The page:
Artist Spotlight: Bridget Benton

Portland Oregon native, Bridget Benton, received her Masters of Science degree in Creativity and Change Leadership from the International Center for Studies in Creativity at the State University of New York. She moved to Asheville in late 2015. After searching for the right spot, she found her place in the River Arts District a year and a half later at the collective 310Art. Benton is not only an artist but a creative expert. Bridget leads workshops, one on one classes and creative coaching to help you fully express your creative side. She is also the author of The Award-Winning Workshop in a Book The Creative Conversation: ArtMaking as Playful Prayer.

Best known for her encaustic paintings that feature many layers of collage and wax, Benton’s works evoke elements of abstract patterns, while exploring story and inspiration for all.


How did you first begin as an artist or find yourself interested in art and/or your medium?
B: Looking back, the first time I really saw something the way an artist would I was about 5 – I was playing with crayons, and there were three that, when I held them together, just vibrated! Lime green, tangerine, and salmon pink – the colors were so amazing together it was like something lit up in my brain. I remember rushing to show my mom, who was not particularly impressed! From wax crayons in 1975, I moved to wax-based resist – batik – in 1990, and then wax paint in 2006. I kept hearing about beeswax collage, took a class, and got totally hooked on encaustic – a wax-based painting medium.


How has your practice changed over time?
B: The main way my practice has changed is that I’m way more consistent. I spend a lot more time just working in my studio than I did in my 30’s. What’s more interesting to me are the ways that my practice has stayed the same – I work in layers, I always have multiple pieces going at once, and my work tends to have visual and symbolic elements that have stayed the same over 30 years – hands, hearts, veins, roads, roots . . .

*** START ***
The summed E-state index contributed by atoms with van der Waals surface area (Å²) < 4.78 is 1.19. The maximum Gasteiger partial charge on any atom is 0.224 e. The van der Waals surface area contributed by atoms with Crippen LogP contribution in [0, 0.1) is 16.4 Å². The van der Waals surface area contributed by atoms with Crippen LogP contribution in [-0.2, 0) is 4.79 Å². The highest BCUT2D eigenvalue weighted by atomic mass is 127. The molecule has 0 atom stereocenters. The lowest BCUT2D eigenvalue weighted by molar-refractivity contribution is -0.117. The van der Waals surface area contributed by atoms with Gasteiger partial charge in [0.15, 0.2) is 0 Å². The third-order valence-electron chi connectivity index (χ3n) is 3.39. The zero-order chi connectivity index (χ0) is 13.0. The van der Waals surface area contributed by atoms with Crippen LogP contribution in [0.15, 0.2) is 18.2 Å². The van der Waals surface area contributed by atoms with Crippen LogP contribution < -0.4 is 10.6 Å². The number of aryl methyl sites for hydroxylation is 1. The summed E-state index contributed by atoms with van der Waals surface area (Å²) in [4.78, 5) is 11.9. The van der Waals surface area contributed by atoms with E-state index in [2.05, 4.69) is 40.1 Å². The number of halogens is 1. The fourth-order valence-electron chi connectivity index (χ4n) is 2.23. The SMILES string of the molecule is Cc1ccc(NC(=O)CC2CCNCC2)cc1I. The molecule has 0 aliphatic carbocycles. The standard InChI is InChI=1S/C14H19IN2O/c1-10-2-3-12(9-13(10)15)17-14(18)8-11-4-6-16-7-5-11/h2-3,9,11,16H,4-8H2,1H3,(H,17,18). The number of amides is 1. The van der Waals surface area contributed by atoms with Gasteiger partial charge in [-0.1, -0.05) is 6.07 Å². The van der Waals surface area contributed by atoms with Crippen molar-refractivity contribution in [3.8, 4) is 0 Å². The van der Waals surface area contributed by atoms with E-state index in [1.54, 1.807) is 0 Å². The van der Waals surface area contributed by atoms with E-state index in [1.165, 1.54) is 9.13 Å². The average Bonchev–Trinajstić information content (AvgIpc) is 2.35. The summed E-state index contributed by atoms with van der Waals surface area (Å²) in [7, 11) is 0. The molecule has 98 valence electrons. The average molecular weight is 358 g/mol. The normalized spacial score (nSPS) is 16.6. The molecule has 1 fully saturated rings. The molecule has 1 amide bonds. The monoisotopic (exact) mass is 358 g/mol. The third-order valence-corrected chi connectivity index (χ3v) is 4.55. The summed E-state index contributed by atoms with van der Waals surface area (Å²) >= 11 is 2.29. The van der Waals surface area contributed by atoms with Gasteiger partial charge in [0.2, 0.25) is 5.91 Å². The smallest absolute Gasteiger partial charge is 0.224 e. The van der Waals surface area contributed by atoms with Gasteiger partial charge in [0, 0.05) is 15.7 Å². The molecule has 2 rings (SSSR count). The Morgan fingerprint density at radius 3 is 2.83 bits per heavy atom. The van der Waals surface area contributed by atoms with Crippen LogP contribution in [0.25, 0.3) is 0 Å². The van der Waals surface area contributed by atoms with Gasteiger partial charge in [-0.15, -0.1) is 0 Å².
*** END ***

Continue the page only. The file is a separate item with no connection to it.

What creation are you most proud of?
B: I did a series of five pieces that incorporated photos, collage, encaustic, and assemblage – each telling a story. “And then she quit” is probably the one I’m most proud of. (shown to the left)

What art do you most identify with?
B: I tend to identify most with art that is made out of an emotional or spiritual need – everything from illuminated manuscripts to contemporary visionary art.


Who are your most inspiring artists/mentors?
B: Frida Kahlo is probably one of the artists whose work and life inspired me the most – along with Joseph Cornell, Romare Bearden, Georgia O’Keefe, Edward Weston, and Egon Scheile.

What inspires you to create?
B: I love working, and what most often pulls me into the studio is an interest in the materials or curiosity around the process of making. What will happen if I print this leaf? Add this color? Combine these two images? Often what inspires an individual piece or a series are photos of someone I have an emotional connection to, or some other image that resonates with me strongly. I’ll work with the photos I have – blowing them up, cropping them, combining them with other imagery, layering them under wax – to tell a kind of intuitive story.

What does your work aim to say?
B: My work is a lot about connection – finding a place or person that feels like home, somewhere we belong. Memory is also a significant element – how do we remember the events and moments that are important to us – moments that are inherently fleeting. Most of my work tells a kind of non-linear story, but every person who looks at it comes up with a different narrative, based on their own experiences.

How do you know when your work is finished?
B: The work is finished when it sings.

What project are you currently working on?
B: I’ve been doing a lot of small, nature-print centered pieces for the past year, but I’m gearing up to do a series of larger work that incorporates photographic portraits, nature print, and other symbolic elements (similar to the piece “Eve” to the right.)

What is your most important artist tool? Is there something you can’t live without in your studio?
B: Coffee is probably my most important artist’s tool – followed by blue painter’s tape.

What’s your favorite post-gallery watering hole or restaurant?
B: White Duck Taco is a favorite spot – and I’m very excited about Pleb, the new wine bar that’s opening just down the street from me!

What do you like to do when you are not in the studio
B: When I’m not in the studio, I’m a big fan of hiking, traveling, water parks, trying new restaurants, and reading science fiction and fantasy – as well as spending time with my husband and two step-daughters.


You can find Bridget and her work at 310Art at the Riverview Station on Lyman St. The Riverview building is full of over 60 creative artist, entrepreneurs, and craftspeople. A pit stop you don’t want to miss while visiting Asheville! For more information regarding Bridget’s work and services please contact her directly at, [email protected]